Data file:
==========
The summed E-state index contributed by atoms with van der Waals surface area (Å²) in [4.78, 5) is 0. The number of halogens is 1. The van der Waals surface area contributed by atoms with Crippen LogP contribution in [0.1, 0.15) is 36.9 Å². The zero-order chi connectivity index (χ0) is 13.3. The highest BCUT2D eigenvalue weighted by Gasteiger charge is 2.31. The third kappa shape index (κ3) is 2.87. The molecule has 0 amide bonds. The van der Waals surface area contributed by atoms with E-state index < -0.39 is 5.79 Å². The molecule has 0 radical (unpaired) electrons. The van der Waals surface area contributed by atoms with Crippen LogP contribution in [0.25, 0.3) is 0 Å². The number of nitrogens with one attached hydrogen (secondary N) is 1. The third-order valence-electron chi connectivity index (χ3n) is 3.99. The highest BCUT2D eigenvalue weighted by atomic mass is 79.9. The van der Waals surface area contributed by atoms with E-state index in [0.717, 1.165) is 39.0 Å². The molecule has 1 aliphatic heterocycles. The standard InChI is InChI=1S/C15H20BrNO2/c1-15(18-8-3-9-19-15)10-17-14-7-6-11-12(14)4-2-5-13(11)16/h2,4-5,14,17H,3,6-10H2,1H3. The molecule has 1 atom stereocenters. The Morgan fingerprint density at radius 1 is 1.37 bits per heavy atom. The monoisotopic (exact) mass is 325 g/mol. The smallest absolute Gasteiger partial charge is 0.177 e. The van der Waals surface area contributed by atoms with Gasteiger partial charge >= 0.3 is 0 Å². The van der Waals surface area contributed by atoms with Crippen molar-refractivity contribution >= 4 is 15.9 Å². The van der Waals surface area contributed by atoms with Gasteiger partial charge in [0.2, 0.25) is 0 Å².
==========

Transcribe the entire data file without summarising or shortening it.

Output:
The summed E-state index contributed by atoms with van der Waals surface area (Å²) in [4.78, 5) is 0. The number of halogens is 1. The van der Waals surface area contributed by atoms with Crippen LogP contribution in [0.1, 0.15) is 36.9 Å². The zero-order chi connectivity index (χ0) is 13.3. The highest BCUT2D eigenvalue weighted by Gasteiger charge is 2.31. The third kappa shape index (κ3) is 2.87. The molecule has 0 amide bonds. The van der Waals surface area contributed by atoms with E-state index < -0.39 is 5.79 Å². The molecule has 0 radical (unpaired) electrons. The van der Waals surface area contributed by atoms with Crippen LogP contribution in [0.25, 0.3) is 0 Å². The number of nitrogens with one attached hydrogen (secondary N) is 1. The third-order valence-electron chi connectivity index (χ3n) is 3.99. The highest BCUT2D eigenvalue weighted by atomic mass is 79.9. The van der Waals surface area contributed by atoms with E-state index in [0.717, 1.165) is 39.0 Å². The molecule has 1 aliphatic heterocycles. The standard InChI is InChI=1S/C15H20BrNO2/c1-15(18-8-3-9-19-15)10-17-14-7-6-11-12(14)4-2-5-13(11)16/h2,4-5,14,17H,3,6-10H2,1H3. The molecule has 1 atom stereocenters. The Morgan fingerprint density at radius 1 is 1.37 bits per heavy atom. The monoisotopic (exact) mass is 325 g/mol. The smallest absolute Gasteiger partial charge is 0.177 e. The van der Waals surface area contributed by atoms with Gasteiger partial charge >= 0.3 is 0 Å². The van der Waals surface area contributed by atoms with Crippen molar-refractivity contribution >= 4 is 15.9 Å². The van der Waals surface area contributed by atoms with Gasteiger partial charge in [0.2, 0.25) is 0 Å².